"November 13, 1756,” ed. Julian P. Boyd, Indian Treaties Printed by Benjamin Franklin, 1736-1762, (Philadelphia: Historical Society of Pennsylvania, 1938), 157.

Although there is no source that states Teedyuscung’s attire on November 13th, there is evidence that he purchased a shoe buckle on July 18th, 1756. See Memorials of the Moravian Church: The Moravian Book Association, Instituted 1870, For the Issuing of Documents and Papers Illustrating the History of the Moravian Church, ed. William C. Reichel, (Philadelphia: J. B. Lippincott & Co., 1870), 236. 

The Germantown Telegraph, July 18, 1856.

Thomas C. Middleton, “Some Memoirs of Our Lady’s Shrine at Chestnut Hill, PA. A. D. 1855-1900 (Continued)”, Records of the American Catholic Historical Society of Philadelphia, 12: 2, (June 1901): 144-145. 

The name “Wissahickon” derives from the original name “Wiessahitkonk,” which means “catfish strem” or “yellow stream.” The Lenni Lenape did fish in the Wissahickon Creek, however heightened colonization by Euro-American settlers forced the Lenni Lenape out of this area of Pennsylvania before the eighteenth century. George P. Donehoo, A History of the Indian Villages and Place Names in Pennsylvania, (Lewisburg: Wennawoods Publishing, 1999), 257.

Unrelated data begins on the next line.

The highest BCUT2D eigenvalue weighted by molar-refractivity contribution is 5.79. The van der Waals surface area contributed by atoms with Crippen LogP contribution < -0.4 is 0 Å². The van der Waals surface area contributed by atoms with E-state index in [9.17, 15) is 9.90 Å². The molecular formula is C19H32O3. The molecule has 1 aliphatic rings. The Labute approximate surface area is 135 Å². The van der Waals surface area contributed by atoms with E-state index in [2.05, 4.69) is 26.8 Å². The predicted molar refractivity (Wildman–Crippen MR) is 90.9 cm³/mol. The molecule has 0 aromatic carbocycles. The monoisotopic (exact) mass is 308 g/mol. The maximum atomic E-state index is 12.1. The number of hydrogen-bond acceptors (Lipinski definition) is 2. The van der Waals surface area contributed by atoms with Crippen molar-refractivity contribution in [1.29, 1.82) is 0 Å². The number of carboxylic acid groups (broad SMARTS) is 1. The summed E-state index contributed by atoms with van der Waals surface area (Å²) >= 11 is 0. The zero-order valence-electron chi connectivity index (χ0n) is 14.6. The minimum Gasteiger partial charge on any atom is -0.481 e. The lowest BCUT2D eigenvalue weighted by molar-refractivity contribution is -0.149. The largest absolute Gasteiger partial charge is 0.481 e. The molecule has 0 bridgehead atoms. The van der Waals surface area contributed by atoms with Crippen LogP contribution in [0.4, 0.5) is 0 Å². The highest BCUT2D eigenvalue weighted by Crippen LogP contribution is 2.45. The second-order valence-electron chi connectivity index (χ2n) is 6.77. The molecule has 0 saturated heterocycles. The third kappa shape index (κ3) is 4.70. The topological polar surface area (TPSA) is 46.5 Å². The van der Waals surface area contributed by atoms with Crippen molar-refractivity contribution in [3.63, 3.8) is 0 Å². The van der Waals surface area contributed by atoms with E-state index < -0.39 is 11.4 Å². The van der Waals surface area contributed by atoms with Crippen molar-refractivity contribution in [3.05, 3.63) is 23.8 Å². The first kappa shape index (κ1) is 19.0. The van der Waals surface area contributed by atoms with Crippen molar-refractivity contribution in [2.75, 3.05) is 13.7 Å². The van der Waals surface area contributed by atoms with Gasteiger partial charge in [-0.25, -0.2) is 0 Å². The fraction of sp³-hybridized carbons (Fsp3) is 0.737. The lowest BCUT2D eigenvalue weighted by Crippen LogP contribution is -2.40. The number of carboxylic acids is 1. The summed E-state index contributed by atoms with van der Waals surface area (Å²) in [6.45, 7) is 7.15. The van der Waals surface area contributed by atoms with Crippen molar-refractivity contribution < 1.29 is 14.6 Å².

“Chief in Marble on Indian Rock,” The Philadelphia Inquirer, p. 25, June 15, 1902.

David R. Contosta, Suburb in the City: Chestnut Hill, Philadelphia, 1850-1990, (Columbus: The Ohio State University Press, 1995), 181-182.

"Our Own Teddy,” Box 34, Vol. 7, 141a, The  Wissahickon: Mostly Collected by Edwin C. Jellet, 1890-1910, VII, Valley Green to Indian Rock, Germantown Historical Society.